The animated version came out in 1966, with the narration and voice of the Grinch by Boris Karloff. His depth and emotion bring the story alive. I remember as a child, being enthralled by little Cindy Lou Who, who discovered the Grinch stealing the Christmas Tree. Karloff's delightful narrative brings the Dr. Seuss book to life, and the dog Max is especially poignant in the animated version. And the song at the end of that movie always chokes me up. This short movie is great for children of all ages. The animation is never "old" and the songs and narration are captivating for kids of all ages. It will keep the attention of the youngest and the oldest.
Directed by Ron Howard, the 2000 release of "How the Grinch Stole Christmas" (also known simply as "The Grinch") stars Jim Carrey as the Grinch, and includes a talented cast of characters. While it follows the heart of the original story, "The Grinch" adds a lot of detail to an otherwise short story. Ron Howard creates a beautiful and chaotic world where the Who's are busy living their unique lives.
I didn't think the remake could possible be as good as the cartoon, but Jim Carrey does a magnificent job, portraying the Grinch. And once again, the Who's down in Whoville are outstanding. The movie tells the back story of the Grinch, his childhood and why he became the way he is today. It is a creative endeavor that works, for the whole family. While the movie has received mixed reviews, it remains a favorite in our family.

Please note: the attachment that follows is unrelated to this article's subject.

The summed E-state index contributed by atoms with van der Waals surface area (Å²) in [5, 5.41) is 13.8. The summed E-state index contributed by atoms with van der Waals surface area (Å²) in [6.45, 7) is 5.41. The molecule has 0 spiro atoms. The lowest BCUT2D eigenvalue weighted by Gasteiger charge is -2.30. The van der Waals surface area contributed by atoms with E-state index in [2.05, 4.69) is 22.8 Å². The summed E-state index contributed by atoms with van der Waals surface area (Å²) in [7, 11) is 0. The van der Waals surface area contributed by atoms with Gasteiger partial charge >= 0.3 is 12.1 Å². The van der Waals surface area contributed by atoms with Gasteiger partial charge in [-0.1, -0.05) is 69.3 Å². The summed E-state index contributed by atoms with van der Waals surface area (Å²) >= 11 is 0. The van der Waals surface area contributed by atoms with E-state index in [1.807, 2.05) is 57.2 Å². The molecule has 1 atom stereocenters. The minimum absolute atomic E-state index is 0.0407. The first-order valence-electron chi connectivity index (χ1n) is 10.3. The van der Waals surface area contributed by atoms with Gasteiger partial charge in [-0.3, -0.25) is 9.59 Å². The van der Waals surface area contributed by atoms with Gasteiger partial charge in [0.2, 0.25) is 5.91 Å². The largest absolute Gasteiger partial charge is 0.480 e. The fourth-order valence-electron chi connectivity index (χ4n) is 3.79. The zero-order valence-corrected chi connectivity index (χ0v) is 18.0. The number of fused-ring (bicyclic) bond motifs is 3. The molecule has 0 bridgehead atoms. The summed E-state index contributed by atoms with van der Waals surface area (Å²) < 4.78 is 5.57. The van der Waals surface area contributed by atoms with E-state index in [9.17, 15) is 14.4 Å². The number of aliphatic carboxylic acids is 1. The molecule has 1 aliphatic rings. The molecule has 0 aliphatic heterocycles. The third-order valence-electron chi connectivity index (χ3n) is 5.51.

Both movies are good reminders that the true meaning of Christmas really has nothing to do with presents, and has everything to do with spending time with the people you love. As the animated version reminds us, "Christmas doesn't come from a store. Maybe Christmas, perhaps means a little bit more."
The original Grinch
What should I wear?
Ralphie and the Red Ryder
You'll Shoot Your Eye Out!
5. A Christmas Story: This 1983 movie tells the story of Ralphie, a boy who wants a Red Ryder air rifle. There are many sub-plots that make this a holiday hit. It is funny for kids young and old, and the humor is sophisticated enough to make adults laugh out loud.
First off, narrated by Ralph, the story tells about a boy in the 1950s who's greatest dream is a Red Ryder BB Gun. But every adult in his life warns him that he will shoot his eye out. Ralph dreams of this apex of gifts, but fails to tell Santa what he really wants. Eventually, however, Ralph receives the best present he could imagine, a Red Ryder BB Gun.
But when Ralphy does shoot his eye out, he has to make it seem like an accident.
And who doesn't love the scene when the kid licks the flagpole and sticks his tongue to the cold metal? After seeing that movie as a kid, the first thing I did was lick a frozen flag pole, just to see if it would really stick. Let me warn you now, your tongue will stick to a frozen flag pole. Just a warning.